If you are thinking about a new venture, expanding an existing business or entering a new market, an option you might consider is to buy an established business. There are advantages and disadvantages when buying an existing business compared with starting your own. Evaluating the pros and cons of each, and carrying out due diligence beforehand to assess the value, risks, and potential of a existing business will help you make an informed decision. An experienced lawyer can help you navigate the legal complexities and due diligence process.

Advantages and Disadvantages

Buying an established small business offers several advantages. First and foremost, you will usually inherit an existing customer base, which can provide immediate cash flow and revenue. This can save you the time and effort required to build a customer base and goodwill from scratch. Additionally, an established business often has existing relationships with suppliers, distributors, and other stakeholders, providing you with a head start in identifying key resources and entering the market. Brand recognition and goodwill associated with an existing business can also help you establish credibility in the industry.

Starting your own business allows for greater control, flexibility and customisation. You can build the business in accordance with your vision and preferences without inheriting any existing issues or limitations. Starting from scratch also enables you to choose the location, design the infrastructure, and hire the team that aligns with your strategic objectives. However, starting a new business requires a significant investment of time and resources, and success is not guaranteed in the early stages.

Due Diligence when Buying a Small Business

Due diligence is essential for anyone considering buying an established business. Due diligence typically involves a comprehensive investigation and analysis of the target business to assess its value, risks, and potential for growth. It encompasses investigating the financial, legal, operational, and human resources of the proposed business. By undertaking thorough a due diligence process, you can identify and mitigate potential risks, and make an informed decision about whether to purchase the business and what assets.

Financial and Legal Due Diligence

Financial due diligence involves scrutinising the proposed business’s financial statements, tax records, cash flow, and debt obligations. This helps you evaluate the accuracy and reliability of the financial information provided by the seller, assess the business’s profitability and financial health, and identify any potential financial risks or liabilities.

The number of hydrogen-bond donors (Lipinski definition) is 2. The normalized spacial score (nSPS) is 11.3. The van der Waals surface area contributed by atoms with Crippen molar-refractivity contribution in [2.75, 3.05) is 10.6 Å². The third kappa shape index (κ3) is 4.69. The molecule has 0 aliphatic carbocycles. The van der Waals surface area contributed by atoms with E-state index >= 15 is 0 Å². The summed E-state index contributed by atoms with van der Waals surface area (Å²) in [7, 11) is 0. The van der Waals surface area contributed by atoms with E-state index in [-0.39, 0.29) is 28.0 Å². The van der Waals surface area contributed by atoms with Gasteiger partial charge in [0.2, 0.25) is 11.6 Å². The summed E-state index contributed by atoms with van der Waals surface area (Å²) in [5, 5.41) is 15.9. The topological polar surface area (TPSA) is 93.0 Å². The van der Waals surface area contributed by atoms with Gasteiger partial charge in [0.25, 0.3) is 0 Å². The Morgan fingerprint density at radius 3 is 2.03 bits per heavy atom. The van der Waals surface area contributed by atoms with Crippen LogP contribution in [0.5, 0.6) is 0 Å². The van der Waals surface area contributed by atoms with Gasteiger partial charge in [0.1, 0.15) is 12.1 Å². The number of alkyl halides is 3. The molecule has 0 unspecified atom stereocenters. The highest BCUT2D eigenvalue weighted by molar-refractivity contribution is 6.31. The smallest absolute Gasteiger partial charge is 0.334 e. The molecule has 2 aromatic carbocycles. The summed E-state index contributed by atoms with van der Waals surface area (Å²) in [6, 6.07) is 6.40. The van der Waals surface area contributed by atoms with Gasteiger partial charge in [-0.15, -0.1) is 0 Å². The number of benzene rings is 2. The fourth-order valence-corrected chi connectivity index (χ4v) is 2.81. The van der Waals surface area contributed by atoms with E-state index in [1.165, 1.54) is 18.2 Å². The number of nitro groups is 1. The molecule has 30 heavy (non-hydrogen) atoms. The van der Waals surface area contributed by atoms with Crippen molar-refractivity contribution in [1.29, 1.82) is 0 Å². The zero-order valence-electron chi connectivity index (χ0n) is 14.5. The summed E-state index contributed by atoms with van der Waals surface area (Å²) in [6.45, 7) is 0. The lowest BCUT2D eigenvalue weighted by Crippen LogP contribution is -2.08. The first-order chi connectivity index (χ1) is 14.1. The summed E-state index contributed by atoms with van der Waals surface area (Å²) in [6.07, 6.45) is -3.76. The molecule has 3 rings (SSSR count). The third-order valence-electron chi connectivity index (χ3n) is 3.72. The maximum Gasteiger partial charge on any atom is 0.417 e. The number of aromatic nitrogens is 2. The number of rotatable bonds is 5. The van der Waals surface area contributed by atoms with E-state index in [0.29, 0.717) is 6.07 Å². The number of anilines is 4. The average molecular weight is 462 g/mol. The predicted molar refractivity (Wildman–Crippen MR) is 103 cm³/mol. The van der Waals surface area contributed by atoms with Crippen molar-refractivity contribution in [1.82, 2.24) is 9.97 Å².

Legal due diligence focuses on examining the legal documents, contracts, licences including liquor licences, leases, permits, and regulatory compliance. It ensures that the business has clear title to its assets, that there are no legal disputes or pending litigation that may affect its operations, and that it complies with applicable laws and regulations. For example, in relation to a Service Station, it is important to ensure that the business has development approval to operate as a Service Station and its existing trading hours are supported by its development approval.

Taking over existing agreements forms another aspect of the due diligence process. You will need to review contracts with customers, suppliers, Personal Property Securities Register registrations, landlords, and other key stakeholders to assess their terms, obligations, and potential risks or liabilities. This ensures that you are fully aware of the existing contractual relationships and can effectively manage the costs and obligations associated with each of them after the acquisition.

A lawyer can assist with various legal aspects of due diligence, for example, assessing the business’s supply agreements, reviewing contract terms and conditions, and investigating obligations under existing agreements that will be assigned to the new owner. Accountants can help with financial due diligence by analysing and assessing the accuracy of financial information and identifying potential financial risks or liabilities.

Operational Due Diligence

Operational due diligence involves assessing the business’s operational processes, structure, systems, plant & equipment and infrastructure. You may need to evaluate its supply chain, production capabilities, technology, and any intellectual property rights including social media accounts. This helps you understand the efficiency and effectiveness of operations and identify any operational risks or inefficiencies.

Operational due diligence may also involve an evaluation of the business’s human resources. This might encompass reviewing employment contracts, assessing employee benefits and compensation packages, and understanding any potential employment issues or legal obligations which must be recognised by a new business owner. This helps assess the quality and suitability of the existing workforce and plan for any necessary changes or restructuring. A lawyer can provide guidance on employment matters, ensuring compliance with employment laws, and assist with the transfer of employees or restructuring, if necessary.

Conclusion

Regardless of whether you choose to buy an established business or start your own, due diligence is a crucial step in the process. Obtaining competent legal and financial advice can help entrepreneurs and business owners minimise risk and enable them to make informed decisions about their proposed venture.

This is general information only and you should obtain professional advice relevant to your circumstances. If you or someone you know wants more information or needs help or advice, please contact us on 02 9221 1088 or email info@slaterandelias.com.au.